A School for Others: The History of the Belize High School of Agriculture
“There was always something there, nagging me in the back of my mind, telling me there was more to life, that my existence had meaning. I knew that in order to be successful and make something out of life, I would have to change everything. The problem was that every time I thought about taking charge, I did what I always did—drank, did more drugs, and got laid. It didn’t help me find what I was looking for, but it helped me forget that there might be something better.” These are the words of a man in the fight for his life, a man in search. On his quest for a way out, he finds a jungle, a need and, perhaps the bravest act of all, he finds himself.
George Lebard joined the Peace Corps, volunteering in Belize in Central America in 1981. While sweating in the humidity and swatting flying pests from his sleep, he finds a need and fills it. He has documented his dedication and the time he spent turning an abandoned school, tucked deep in the thick of the jungle, into a refuge for students who would not otherwise have had a chance at an education. His memoir is raw and unapologetic, from the backdrop days of a biker-wannabe to a drug-induced lost boy to a man with a vision and a purpose. His story sings with the refrain of fresh air.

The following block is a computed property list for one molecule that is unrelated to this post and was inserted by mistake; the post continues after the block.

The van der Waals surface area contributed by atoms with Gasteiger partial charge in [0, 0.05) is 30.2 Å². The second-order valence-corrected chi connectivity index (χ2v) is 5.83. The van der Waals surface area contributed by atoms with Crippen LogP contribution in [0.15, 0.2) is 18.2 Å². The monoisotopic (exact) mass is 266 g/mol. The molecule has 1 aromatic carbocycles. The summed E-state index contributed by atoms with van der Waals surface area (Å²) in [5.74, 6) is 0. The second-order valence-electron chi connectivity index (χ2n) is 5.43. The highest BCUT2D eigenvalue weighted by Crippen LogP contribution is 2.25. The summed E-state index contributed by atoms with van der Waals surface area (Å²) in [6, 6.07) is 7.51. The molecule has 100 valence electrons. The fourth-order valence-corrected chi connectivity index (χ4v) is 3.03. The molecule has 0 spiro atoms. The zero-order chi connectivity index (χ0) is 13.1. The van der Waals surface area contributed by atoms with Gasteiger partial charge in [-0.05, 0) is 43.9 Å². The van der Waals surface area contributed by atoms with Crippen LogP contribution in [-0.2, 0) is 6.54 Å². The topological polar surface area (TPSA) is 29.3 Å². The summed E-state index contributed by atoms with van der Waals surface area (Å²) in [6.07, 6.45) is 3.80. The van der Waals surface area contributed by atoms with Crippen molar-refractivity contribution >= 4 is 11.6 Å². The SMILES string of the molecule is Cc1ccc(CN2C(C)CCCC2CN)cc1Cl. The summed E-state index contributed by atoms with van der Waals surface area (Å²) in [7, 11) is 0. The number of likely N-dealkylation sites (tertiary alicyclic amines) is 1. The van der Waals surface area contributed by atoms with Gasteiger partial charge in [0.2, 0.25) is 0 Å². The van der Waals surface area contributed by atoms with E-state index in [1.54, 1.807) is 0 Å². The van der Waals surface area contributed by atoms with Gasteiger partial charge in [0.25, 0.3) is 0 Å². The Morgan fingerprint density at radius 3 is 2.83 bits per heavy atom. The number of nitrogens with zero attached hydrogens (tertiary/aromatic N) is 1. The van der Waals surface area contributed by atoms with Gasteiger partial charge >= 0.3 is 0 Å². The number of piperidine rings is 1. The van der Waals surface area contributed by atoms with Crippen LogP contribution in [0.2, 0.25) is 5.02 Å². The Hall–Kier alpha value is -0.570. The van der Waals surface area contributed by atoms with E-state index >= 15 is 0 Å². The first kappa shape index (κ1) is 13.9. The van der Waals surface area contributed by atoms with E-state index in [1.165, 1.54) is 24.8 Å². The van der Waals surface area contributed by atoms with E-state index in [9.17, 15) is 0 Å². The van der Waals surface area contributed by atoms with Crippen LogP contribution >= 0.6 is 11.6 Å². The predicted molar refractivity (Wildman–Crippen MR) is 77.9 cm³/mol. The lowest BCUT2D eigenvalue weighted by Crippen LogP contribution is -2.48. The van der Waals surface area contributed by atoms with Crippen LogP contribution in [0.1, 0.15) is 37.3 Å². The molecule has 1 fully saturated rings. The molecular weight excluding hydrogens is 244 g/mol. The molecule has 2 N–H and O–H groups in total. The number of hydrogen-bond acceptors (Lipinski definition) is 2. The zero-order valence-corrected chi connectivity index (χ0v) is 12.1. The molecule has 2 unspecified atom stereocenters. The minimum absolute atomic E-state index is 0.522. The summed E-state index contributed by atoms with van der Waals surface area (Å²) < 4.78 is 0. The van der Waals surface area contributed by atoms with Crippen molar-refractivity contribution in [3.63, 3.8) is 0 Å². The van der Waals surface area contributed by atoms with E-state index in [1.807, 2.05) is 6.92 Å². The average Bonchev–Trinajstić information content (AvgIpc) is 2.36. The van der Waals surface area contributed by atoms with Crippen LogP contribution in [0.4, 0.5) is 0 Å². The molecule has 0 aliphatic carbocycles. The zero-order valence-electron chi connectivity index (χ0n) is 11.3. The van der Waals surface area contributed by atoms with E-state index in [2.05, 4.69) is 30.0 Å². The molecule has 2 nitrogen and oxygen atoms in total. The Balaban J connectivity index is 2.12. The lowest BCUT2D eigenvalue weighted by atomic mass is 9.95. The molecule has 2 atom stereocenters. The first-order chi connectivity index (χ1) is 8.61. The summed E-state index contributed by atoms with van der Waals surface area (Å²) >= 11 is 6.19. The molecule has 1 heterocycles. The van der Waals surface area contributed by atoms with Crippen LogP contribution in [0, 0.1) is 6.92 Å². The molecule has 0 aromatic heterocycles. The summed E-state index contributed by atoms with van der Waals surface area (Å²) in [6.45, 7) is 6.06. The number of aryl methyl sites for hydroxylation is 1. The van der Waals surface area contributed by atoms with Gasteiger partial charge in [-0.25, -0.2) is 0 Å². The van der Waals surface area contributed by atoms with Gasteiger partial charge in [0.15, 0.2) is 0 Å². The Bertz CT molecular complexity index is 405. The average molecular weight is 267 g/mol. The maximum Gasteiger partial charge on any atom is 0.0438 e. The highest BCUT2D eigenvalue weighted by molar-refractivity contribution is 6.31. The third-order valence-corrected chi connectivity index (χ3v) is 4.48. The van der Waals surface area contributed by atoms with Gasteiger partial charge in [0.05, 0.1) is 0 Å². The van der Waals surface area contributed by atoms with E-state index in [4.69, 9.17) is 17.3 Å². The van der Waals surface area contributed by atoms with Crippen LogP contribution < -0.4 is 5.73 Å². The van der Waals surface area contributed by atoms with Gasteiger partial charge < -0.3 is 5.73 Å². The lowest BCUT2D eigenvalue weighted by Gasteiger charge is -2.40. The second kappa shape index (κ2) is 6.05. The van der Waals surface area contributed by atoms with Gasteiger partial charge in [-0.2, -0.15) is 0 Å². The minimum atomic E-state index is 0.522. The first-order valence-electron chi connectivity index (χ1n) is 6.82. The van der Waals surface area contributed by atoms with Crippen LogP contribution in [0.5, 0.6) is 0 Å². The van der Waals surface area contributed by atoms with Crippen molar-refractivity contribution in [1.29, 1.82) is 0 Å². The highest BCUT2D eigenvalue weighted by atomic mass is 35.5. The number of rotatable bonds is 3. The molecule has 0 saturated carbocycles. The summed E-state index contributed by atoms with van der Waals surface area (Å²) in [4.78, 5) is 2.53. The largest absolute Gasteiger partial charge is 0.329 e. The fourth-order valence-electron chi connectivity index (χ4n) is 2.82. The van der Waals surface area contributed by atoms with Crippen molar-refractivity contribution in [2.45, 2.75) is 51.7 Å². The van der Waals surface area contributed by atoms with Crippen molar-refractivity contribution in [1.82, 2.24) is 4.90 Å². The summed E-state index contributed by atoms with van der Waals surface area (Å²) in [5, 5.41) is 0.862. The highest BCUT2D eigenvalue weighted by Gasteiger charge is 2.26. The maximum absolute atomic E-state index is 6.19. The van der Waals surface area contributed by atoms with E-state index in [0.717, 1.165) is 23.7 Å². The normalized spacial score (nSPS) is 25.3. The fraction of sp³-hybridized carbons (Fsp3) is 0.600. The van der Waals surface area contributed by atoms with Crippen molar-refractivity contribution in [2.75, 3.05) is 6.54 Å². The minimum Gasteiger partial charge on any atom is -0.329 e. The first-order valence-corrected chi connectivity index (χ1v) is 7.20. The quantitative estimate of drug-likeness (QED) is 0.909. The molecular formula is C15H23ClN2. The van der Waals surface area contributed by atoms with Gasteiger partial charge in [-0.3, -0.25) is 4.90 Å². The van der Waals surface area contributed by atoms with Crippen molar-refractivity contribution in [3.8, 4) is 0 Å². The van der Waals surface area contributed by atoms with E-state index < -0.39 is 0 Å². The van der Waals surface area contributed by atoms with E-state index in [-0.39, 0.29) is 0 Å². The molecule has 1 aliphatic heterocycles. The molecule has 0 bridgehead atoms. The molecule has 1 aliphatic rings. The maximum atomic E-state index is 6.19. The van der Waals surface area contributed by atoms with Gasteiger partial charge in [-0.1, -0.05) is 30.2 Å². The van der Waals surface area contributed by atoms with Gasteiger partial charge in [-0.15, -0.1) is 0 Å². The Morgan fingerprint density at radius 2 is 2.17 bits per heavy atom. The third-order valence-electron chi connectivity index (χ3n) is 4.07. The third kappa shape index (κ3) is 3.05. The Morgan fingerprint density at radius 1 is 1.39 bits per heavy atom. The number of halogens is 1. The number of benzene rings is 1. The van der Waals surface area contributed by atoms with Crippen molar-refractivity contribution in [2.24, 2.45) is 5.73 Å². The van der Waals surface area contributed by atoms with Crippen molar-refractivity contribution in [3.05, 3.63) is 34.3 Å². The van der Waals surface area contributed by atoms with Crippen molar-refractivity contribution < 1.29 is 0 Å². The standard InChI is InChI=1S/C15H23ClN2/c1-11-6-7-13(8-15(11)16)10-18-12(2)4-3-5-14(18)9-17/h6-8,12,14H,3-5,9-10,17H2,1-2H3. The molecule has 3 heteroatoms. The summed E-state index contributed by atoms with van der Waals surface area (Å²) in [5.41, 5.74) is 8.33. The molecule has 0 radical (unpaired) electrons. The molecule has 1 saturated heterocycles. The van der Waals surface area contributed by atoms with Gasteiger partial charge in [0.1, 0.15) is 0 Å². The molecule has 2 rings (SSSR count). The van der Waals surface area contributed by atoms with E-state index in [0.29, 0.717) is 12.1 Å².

Each chapter is divided into small, bite-size segments and the writing flows much like one would hope: cohesively intriguing.
There is a finely attuned balance between LeBard’s personal accounts and the political views and globalization of Belize, each detail lending itself to its counterpart. The woven history and exploration of this distant neighbor come alive on the pages at most times. Every so often the writing falls into “pronoun over usage,” but not enough to cut into the meat of the story, or to take away from the fluidity. He keeps things moving along and the characters absorbing.
By stretching beyond himself, he comes to his own realities. Under the canopy of the jungle, LeBard manages to conquer both boundaries, the immediacy of the Belizean need and his quest for self.
|Page Count||280 pages|
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|Category||Biographies & Memoirs|